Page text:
As we finish the short series exploring the attributes of God’s Word, we will soon be turning our attention again to the Gospel of Matthew. Having covered the Nativity of Jesus and the events immediately preceding his earthly ministry we will come in just a few weeks the Sermon on the Mount. This body of teaching, without any doubt, stands as the major teaching for which most people remember Jesus, though he clearly offers four other major teaching segments in the Gospel. This being the first does offer it a very prominent place; however Jesus’ interpretation of the OT Law should be the reason this Sermon warrants our attention. Christians through the ages have struggled with the relationship of the Law to the Gospel, coming to various conclusions. Remember if you will, the great controversy brought up at the Jerusalem Council in Acts 15 was one dealing whether Christians had to obey Jewish rituals before being considered Christians. To illustrate the point that we have not totally understood a Christian’s relationship to the law, simply ask yourself this question, should we as Christians honor the Sabbath? Like most you will say yes. When then is the Sabbath that we might celebrate it? Saturday? Sunday? Everyday? More than likely everyone who reads this will answer differently. Let me ask another question to further the point. We may all agree that we should honor the Sabbath, but how should we honor the Sabbath? Shall we rest? Shall we serve the Lord? Shall we be Good Samaritans? The list may go on continually.
These questions are merely meant to illustrate, but not to the exclusion of the point that I wish to make. Jesus in the Sermon on the Mount takes up what was a dead legal code of right works towards God and one another breathing into it again the life that testifies to grace alone for the glory of God. May I suggest something to you? We need Jesus to breathe into each Christian walk the same fresh life and joy that this Sermon proclaimed to the first church. Even so, let us be careful to understand how it is that Jesus breathes such new life into rigid practice. Look with me at Matthew 5:2. Jesus “opened his mouth and taught them, saying”. Jesus breathed new life by speaking the true intent of each law out of his mouth into the ears and the hearts of those who listened. May I make another simple suggestion to you? To be able to hear Jesus’ Word proclaimed, you must be present. To be present you must get up on Sunday and come. To get up and come, you must prepare, perhaps for an entire week that your ears will not be distracted from God’s life giving Word.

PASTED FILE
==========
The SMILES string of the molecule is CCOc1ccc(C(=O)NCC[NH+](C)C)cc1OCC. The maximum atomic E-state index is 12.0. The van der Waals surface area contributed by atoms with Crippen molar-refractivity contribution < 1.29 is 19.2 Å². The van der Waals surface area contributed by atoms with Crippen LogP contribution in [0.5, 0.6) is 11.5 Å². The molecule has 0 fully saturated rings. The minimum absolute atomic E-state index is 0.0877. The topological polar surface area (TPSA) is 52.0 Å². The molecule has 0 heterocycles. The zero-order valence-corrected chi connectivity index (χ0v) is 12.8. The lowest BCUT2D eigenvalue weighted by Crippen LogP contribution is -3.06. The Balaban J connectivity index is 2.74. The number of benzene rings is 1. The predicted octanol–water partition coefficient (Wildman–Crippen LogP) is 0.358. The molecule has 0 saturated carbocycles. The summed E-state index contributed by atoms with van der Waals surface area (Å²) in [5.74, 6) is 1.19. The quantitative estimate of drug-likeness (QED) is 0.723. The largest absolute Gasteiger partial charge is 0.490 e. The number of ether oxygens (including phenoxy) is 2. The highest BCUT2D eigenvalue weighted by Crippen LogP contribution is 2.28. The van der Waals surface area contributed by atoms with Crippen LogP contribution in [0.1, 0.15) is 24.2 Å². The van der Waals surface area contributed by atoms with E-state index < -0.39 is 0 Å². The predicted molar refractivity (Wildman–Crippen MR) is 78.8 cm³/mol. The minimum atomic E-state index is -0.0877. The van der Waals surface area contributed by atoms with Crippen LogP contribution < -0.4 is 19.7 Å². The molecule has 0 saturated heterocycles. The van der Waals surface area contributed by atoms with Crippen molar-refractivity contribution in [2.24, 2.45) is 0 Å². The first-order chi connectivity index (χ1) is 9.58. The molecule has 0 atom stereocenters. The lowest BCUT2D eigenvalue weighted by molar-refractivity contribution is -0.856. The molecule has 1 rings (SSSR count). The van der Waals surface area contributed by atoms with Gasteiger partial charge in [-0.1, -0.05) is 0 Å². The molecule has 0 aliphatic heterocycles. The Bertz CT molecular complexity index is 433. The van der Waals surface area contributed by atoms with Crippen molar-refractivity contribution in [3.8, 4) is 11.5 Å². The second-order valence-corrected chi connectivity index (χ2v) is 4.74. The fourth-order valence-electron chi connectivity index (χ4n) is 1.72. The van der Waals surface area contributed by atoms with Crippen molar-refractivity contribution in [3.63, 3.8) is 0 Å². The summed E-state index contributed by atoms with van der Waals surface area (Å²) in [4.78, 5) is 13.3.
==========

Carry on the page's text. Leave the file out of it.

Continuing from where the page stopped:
Now let me be careful. I am not in any way neglecting the notion that we all should read our Bibles independent of our worship times together. My intent, instead is to emphasize the need we all have to hear God’s Word proclaimed. This need may indeed cause us to read the Bible more in order to understand and apply the Word proclaimed. Romans 10:14-17 makes clear that if you want a living faith that sustains you, then hear the Word of Christ proclaimed. Hebrews 10:24-25 tells us that if we want to see liveliness in our walk and our church, then assemble together to hear God’s encouraging Word. I love my Savior and Lord, I love his Word, and I love his church. If I neglect my devotion to any one of these areas, then I fail to be gospel centered and God glorifying. My Christianity will become a series of dead works instead of a lively love for Him expressed due to his ability through the cross to pardon my sin.